You are currently viewing How was Rome founded – myth vs reality

How was Rome founded – myth vs reality

The question of how Rome was founded has always been a place for speculations, legends, and rumors.

According to legend, Rome was founded by Romulus, a descendant of the Troyan Aeneas. In reality, multiple small settlements, situated in a strategic position on the hills overlooking the Tiber river, grew together and formed Rome.

Let`s dive into the myth and the reality of how the eternal city of Rome originated.

The founding myth of Rome

According to the roman founding legend their city was founded and first ruled by Romulus, a descendant of the Troyan Aeneas.

Since the Romans didn`t really have an idea about how Rome was actually founded they started creating a myth that connected Rome with the trojan war. That by the way, is a trick that was not only used by the Romans. The Holy Roman Empire did the exact same thing, more on that here.

Aeneas – how a trojan became the progenitor of Rome

According to the myth, a trojan named Aeneas (coincidentally the son of the goddess Venus) escaped the destruction of troy together with his son Iulus (by the way, that Iulus was claimed by Caesar as the progenitor of the Julius clan giving Caius JULIUS Caesar a direct link to both the gods and the founding father of Rome) and other survivors of Troy’s destruction.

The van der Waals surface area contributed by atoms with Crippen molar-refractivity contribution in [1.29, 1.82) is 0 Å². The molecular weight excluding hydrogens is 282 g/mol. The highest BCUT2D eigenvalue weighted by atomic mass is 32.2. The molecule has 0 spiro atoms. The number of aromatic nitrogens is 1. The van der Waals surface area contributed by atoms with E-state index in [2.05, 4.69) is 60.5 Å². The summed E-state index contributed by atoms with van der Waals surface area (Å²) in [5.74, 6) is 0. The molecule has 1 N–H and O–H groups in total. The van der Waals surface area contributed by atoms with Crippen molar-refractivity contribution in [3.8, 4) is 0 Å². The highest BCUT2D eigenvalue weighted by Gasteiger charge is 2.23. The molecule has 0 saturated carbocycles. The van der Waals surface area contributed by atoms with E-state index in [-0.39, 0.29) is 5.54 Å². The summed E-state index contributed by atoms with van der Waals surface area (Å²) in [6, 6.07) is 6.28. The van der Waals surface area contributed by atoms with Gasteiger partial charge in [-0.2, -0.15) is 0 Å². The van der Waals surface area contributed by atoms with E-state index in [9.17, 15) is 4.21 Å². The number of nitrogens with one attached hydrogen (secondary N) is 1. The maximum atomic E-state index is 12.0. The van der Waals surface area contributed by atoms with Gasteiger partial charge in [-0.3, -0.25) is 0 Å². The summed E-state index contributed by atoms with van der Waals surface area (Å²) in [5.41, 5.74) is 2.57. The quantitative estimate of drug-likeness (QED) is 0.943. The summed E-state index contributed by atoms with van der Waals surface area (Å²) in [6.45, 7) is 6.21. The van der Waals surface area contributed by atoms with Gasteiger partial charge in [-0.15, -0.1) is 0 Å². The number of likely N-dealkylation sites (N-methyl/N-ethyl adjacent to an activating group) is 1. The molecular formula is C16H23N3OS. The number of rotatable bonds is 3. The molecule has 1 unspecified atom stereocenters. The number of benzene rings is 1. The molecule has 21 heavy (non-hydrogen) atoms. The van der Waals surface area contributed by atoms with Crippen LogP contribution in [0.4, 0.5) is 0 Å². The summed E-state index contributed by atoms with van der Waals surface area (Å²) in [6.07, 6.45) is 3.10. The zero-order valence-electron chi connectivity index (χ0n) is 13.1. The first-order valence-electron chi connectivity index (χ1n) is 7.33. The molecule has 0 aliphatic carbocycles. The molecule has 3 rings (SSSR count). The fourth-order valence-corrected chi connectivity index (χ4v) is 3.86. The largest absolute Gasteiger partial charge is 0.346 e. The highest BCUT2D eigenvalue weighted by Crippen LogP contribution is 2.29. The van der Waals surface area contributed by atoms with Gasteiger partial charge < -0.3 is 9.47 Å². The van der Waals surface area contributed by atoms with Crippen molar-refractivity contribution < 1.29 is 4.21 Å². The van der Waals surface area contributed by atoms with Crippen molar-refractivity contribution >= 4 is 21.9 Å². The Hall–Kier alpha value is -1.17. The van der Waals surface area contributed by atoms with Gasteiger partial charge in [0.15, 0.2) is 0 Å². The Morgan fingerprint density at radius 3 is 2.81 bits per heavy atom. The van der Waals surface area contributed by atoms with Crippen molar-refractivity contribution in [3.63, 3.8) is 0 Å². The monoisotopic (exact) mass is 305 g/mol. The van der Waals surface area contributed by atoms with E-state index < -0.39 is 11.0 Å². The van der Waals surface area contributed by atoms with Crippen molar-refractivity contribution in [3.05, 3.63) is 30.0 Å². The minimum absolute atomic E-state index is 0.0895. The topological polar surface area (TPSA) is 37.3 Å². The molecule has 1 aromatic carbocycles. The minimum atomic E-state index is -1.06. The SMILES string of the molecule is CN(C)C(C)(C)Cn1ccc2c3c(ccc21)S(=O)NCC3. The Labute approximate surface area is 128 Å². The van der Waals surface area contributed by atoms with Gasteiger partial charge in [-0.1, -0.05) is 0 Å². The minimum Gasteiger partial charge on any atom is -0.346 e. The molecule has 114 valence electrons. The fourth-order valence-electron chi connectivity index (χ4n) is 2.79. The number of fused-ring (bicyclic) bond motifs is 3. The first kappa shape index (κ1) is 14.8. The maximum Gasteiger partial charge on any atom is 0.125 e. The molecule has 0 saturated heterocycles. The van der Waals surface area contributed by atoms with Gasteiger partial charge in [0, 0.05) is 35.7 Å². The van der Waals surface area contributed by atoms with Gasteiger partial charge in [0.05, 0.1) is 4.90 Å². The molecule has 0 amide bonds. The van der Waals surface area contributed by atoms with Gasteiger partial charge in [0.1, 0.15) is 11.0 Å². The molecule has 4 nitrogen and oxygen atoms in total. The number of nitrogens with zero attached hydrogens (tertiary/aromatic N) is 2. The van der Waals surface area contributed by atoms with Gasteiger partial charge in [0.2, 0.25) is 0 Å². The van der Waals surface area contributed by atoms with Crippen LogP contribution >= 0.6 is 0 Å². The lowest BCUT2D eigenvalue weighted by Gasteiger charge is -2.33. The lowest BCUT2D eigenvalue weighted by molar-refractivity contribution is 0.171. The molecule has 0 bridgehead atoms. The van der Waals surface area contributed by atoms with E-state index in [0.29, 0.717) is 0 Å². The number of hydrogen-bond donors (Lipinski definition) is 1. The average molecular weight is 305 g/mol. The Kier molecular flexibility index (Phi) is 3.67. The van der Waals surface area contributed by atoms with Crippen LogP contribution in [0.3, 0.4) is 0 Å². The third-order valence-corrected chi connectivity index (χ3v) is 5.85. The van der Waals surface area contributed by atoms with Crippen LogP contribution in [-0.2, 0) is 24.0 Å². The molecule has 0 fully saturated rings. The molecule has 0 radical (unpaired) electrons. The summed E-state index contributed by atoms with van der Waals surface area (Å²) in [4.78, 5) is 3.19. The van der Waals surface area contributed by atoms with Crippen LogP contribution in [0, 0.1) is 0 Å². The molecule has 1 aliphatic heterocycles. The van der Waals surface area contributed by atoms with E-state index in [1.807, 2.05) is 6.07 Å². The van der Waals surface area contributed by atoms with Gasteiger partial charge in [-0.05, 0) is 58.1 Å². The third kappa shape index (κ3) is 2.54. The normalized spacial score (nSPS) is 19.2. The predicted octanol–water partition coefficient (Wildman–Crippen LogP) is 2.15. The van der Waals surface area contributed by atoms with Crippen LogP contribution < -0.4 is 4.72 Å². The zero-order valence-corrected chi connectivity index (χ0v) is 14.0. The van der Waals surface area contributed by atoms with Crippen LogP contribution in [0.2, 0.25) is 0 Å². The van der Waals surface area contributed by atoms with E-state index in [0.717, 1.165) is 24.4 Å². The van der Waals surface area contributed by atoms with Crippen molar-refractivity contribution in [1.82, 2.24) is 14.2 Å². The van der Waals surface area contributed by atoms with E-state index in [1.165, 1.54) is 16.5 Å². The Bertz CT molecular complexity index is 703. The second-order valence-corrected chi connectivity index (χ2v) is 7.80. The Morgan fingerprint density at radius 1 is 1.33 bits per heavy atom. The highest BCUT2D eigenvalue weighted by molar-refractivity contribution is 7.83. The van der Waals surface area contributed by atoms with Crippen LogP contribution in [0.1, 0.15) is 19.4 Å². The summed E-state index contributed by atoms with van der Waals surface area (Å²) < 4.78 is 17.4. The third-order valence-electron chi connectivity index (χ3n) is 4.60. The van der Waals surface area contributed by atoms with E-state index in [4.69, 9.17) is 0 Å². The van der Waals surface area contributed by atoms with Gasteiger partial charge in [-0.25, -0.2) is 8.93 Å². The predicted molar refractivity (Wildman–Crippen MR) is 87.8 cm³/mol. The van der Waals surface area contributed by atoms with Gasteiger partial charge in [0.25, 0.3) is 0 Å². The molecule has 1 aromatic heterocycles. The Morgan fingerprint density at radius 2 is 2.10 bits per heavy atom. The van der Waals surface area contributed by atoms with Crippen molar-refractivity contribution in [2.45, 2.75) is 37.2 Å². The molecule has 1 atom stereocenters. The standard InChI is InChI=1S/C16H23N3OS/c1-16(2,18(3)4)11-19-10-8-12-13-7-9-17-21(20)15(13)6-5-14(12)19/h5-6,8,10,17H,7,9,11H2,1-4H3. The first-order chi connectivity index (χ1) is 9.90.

Kind of like the legendary greek figure Odysseus, Aeneas and his Companions were also forced to wander through the Mediterraneum before they found a new home somewhere around the area of modern-day Rome.

Iulus, the son of Aeneas, went on to found the city of Alba Longa in around 1060 BC where his Descendants would rule for many centuries.

The last two kings of Alba Longa were brothers called Numitor and Amulius. The just Numitor should have been king but was expelled by his tyrannic and cruel brother.

In an attempt to end the bloodline of Numitor, Amulius forced the daughter of Numitor, Rea Silvia, into the Priesthood of the goddess Vesta. That priesthood demanded its priests to stay virgins. One night Mars, the Roman god of war, visited Rea Silvia and got her pregnant with twins.  These twins were called Romulus and Remus.

Amulius, their granduncle, was outraged and ordered that the two infants should be thrown into the sea.

Luckily they were put into a basket and due to the influence of the gods were driven back to the shores.

Romulus & Remus – founding fathers of Rome?

It was at the shore that the two infants were found and nurtured by a wolf before they were found and adopted by the Shepherd Faustulus. By the way, that is also the reason why there are a lot of statues of the wolf and the two children in Rome.

Romulus and Remus grew up, returned to Alba Longa where they overthrew their greatuncle and reinstated their grandfather Numitor.

But Romulus and Remus did not stay in Alba Longa for long since they wanted to start their own city.

The mythical founding of Rome by Romulus

It was in the Year 753 BC that Romulus took up the plow and created a furrow around the area where he wanted to build his city.

According to the roman historian and writer Titus Livius, he wrote the book „Ab urbe condita“, he choose Palatine Hill. One of the 7 hills Rome stands upon.